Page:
WINNER OF THE BBC NATIONAL SHORT STORY AWARD 2017
Out at sea, in a sudden storm, a man is struck by lightning. When he wakes, injured and adrift on a kayak, his memory of who he is and how he came to be there is all but shattered. Now he must pit himself against the pain and rely on his instincts to get back to shore, and to the woman he dimly senses waiting for his return. With its taut narrative and its wincingly visceral portrait of a man locked in an uneven struggle with the forces of nature, this is a powerful new work from one of the most distinctive voices in British fiction.
The Optician of Lampedusa
From an award-winning BBC journalist, this moving book turns the testimony of an accidental hero into a timeless story about the awakening of human courage and conscience.
'I can hardly begin to describe to you what I saw as our boat approached the source of that terrible noise. I hardly want to. You won't understand because you weren't there. You can't understand. You see, I thought I'd heard seagulls screeching. Seagulls fighting over a lucky catch. Birds. Just birds.'
Emma-Jane Kirby has reported extensively on the reality of mass migration today. In The Optician of Lampedusa she brings to life the moving testimony of an ordinary man whose late summer boat trip off a Sicilian island unexpectedly turns into a tragic rescue mission.
An Account of the Decline of the Great Auk, According to One Who Saw It
WINNER OF THE EDGE HILL SHORT STORY PRIZE 2016
SHORTLISTED FOR THE SUNDAY TIMES/PFD YOUNG WRITER OF THE YEAR AWARD 2016
'Greengrass is undoubtedly that rare thing, a genuinely new and assured voice in prose. Her work is precise, properly moving, quirky and heartfelt' A. L. Kennedy
The twelve stories in this startling collection range over centuries and across the world.
There are stories about those who are lonely, or estranged, or out of time. There are hauntings, both literal and metaphorical; and acts of cruelty and neglect but also of penance.
Some stories concern themselves with the present, and the mundane circumstances in which people find themselves: a woman who feels stuck in her life imagines herself in different jobs - as a lighthouse keeper in Wales, or as a guard against polar bears in a research station in the Arctic.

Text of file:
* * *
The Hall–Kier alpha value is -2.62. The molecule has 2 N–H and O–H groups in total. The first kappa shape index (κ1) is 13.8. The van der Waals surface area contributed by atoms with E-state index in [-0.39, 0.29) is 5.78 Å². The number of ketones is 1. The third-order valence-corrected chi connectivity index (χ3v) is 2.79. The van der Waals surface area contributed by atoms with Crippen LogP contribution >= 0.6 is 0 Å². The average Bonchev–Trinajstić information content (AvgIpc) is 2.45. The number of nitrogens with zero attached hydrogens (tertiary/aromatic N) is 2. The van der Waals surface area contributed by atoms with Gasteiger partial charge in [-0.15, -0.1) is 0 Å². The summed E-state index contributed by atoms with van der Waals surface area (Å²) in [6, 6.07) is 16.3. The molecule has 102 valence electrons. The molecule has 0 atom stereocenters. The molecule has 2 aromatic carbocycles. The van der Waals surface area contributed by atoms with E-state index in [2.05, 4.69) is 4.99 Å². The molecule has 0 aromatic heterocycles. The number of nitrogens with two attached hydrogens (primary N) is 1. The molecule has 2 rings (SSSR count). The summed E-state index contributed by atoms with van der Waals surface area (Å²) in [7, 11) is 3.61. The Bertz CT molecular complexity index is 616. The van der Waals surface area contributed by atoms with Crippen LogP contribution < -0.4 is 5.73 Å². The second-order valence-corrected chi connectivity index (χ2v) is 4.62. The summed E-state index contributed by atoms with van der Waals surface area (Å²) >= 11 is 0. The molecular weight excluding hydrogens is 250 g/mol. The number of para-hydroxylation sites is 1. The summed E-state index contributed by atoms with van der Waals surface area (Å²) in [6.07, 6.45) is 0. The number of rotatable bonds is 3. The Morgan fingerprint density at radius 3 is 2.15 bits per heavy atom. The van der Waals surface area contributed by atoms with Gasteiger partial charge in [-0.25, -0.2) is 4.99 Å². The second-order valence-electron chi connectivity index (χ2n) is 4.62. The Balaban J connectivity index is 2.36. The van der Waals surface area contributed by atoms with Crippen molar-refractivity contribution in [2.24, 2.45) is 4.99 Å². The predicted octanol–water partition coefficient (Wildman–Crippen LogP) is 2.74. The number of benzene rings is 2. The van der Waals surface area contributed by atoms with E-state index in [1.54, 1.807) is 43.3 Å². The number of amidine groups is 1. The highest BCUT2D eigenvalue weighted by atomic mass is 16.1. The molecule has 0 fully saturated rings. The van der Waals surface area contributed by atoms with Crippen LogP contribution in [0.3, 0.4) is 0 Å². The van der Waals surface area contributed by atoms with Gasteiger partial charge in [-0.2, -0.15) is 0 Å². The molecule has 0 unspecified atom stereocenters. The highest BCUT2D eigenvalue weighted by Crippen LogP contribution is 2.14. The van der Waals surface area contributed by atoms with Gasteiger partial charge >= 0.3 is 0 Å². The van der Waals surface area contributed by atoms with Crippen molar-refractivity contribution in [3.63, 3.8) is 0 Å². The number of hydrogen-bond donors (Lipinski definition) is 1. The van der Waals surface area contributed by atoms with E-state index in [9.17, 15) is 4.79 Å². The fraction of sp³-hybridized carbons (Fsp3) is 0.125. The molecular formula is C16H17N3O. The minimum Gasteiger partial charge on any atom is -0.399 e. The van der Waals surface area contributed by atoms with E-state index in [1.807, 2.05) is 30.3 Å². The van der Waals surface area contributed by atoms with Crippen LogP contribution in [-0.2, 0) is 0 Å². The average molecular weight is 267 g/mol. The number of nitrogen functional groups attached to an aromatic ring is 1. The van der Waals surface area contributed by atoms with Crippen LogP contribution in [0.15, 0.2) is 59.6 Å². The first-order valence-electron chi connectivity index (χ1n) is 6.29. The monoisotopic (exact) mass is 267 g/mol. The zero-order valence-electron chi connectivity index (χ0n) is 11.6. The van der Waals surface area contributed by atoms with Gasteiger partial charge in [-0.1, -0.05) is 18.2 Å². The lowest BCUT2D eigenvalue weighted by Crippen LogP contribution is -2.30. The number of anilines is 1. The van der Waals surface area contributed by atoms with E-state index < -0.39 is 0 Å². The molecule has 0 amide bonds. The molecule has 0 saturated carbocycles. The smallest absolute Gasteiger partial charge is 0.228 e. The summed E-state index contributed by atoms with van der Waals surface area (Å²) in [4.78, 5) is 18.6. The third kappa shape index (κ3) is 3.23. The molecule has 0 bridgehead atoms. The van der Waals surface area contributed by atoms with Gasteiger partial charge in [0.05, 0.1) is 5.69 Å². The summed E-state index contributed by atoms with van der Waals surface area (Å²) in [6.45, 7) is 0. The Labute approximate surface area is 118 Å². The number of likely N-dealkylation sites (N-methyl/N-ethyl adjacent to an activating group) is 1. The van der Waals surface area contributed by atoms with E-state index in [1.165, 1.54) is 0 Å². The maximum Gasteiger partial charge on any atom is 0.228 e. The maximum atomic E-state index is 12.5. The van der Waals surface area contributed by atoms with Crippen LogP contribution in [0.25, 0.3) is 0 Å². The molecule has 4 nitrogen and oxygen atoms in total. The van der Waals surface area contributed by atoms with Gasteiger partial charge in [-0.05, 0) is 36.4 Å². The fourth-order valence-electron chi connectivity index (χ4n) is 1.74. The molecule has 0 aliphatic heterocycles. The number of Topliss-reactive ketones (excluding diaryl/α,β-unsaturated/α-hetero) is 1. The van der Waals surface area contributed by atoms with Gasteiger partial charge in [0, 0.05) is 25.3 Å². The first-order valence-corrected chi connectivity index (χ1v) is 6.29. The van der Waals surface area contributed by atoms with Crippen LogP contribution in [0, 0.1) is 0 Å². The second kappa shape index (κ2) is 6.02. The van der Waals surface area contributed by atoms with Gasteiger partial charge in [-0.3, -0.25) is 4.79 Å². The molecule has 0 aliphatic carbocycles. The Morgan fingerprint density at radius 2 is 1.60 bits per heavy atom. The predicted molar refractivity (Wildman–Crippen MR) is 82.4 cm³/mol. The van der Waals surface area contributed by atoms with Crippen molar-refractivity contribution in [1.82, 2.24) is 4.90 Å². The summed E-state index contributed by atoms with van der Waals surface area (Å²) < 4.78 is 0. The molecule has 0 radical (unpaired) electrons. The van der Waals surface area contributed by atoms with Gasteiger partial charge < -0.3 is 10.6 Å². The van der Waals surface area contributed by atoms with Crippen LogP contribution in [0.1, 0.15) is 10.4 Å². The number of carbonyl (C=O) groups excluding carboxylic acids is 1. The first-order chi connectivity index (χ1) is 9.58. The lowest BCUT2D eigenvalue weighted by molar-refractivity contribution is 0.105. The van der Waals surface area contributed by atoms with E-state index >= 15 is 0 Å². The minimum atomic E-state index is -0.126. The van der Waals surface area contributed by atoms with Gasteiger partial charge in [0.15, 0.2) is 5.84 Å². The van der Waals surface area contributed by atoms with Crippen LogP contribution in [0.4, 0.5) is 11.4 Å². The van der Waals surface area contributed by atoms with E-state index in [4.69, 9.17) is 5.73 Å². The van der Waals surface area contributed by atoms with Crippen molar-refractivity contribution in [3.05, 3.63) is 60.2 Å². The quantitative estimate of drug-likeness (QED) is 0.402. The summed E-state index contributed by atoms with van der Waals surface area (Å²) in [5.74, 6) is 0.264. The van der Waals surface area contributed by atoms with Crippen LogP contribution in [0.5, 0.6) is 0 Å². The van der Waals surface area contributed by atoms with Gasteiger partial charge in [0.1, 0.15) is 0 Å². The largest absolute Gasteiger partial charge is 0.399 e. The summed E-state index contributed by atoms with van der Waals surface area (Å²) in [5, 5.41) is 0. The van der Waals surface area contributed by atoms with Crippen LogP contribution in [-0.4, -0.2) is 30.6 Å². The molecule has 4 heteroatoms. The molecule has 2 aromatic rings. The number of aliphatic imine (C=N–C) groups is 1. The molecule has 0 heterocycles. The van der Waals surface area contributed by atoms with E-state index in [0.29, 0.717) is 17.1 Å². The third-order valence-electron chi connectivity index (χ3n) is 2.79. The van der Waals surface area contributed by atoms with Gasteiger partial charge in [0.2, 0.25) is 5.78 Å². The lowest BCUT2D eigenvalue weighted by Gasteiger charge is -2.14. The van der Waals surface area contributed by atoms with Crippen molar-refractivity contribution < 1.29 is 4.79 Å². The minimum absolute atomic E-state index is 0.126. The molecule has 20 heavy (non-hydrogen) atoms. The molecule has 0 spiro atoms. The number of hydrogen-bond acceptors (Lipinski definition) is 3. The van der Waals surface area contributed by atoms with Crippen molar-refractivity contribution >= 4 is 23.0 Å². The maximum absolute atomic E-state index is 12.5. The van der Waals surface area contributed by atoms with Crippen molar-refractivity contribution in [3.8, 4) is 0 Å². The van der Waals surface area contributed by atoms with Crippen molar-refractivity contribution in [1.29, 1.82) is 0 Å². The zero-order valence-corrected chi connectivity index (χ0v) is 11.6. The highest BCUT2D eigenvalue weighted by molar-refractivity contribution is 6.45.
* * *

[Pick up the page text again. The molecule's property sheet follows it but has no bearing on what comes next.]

Some stories concern themselves with the past: a sixteenth-century alchemist and doctor, whose arrogance blinds him to people's dissatisfaction with their lives until he experiences it himself.
Finally, in the title story, a sailor gives his account - violent, occasionally funny and certainly tragic - of the decline of the Great Auk.
My name is lucy barton
LONGLISTED FOR THE MAN BOOKER PRIZE 2016 AND THE BAILEYS WOMEN'S PRIZE FOR FICTION 2016. A #1 NEW YORK TIMES BESTSELLER.
An exquisite story of mothers and daughters from the Pulitzer prize-winning author of Olive Kitteridge
Lucy is recovering from an operation in a New York hospital when she wakes to find her estranged mother sitting by her bed. They have not seen one another in years. As they talk Lucy finds herself recalling her troubled rural childhood and how it was she eventually arrived in the big city, got married and had children. But this unexpected visit leaves her doubting the life she's made: wondering what is lost and what has yet to be found.
Look for Elizabeth Strout's highly anticipated new work of fiction, Anything Is Possible, which is available for pre-order now.
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